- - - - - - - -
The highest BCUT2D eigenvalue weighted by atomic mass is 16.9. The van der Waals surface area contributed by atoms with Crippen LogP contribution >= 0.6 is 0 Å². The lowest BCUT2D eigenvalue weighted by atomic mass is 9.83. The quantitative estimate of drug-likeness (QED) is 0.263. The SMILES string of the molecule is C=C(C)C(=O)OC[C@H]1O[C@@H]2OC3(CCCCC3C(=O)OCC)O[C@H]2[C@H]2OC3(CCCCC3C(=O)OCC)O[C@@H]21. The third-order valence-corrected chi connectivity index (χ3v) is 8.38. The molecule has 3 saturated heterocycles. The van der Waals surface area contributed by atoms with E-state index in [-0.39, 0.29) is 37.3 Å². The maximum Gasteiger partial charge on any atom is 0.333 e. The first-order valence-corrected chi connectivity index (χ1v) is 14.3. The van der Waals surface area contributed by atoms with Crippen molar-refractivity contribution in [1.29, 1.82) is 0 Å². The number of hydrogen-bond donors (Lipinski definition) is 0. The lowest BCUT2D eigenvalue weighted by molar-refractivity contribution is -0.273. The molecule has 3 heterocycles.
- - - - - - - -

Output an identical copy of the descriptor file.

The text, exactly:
The highest BCUT2D eigenvalue weighted by atomic mass is 16.9. The van der Waals surface area contributed by atoms with Crippen LogP contribution >= 0.6 is 0 Å². The lowest BCUT2D eigenvalue weighted by atomic mass is 9.83. The quantitative estimate of drug-likeness (QED) is 0.263. The SMILES string of the molecule is C=C(C)C(=O)OC[C@H]1O[C@@H]2OC3(CCCCC3C(=O)OCC)O[C@H]2[C@H]2OC3(CCCCC3C(=O)OCC)O[C@@H]21. The third-order valence-corrected chi connectivity index (χ3v) is 8.38. The molecule has 3 saturated heterocycles. The van der Waals surface area contributed by atoms with E-state index in [-0.39, 0.29) is 37.3 Å². The maximum Gasteiger partial charge on any atom is 0.333 e. The first-order valence-corrected chi connectivity index (χ1v) is 14.3. The van der Waals surface area contributed by atoms with Crippen molar-refractivity contribution in [1.29, 1.82) is 0 Å². The number of hydrogen-bond donors (Lipinski definition) is 0. The lowest BCUT2D eigenvalue weighted by molar-refractivity contribution is -0.273. The molecule has 3 heterocycles.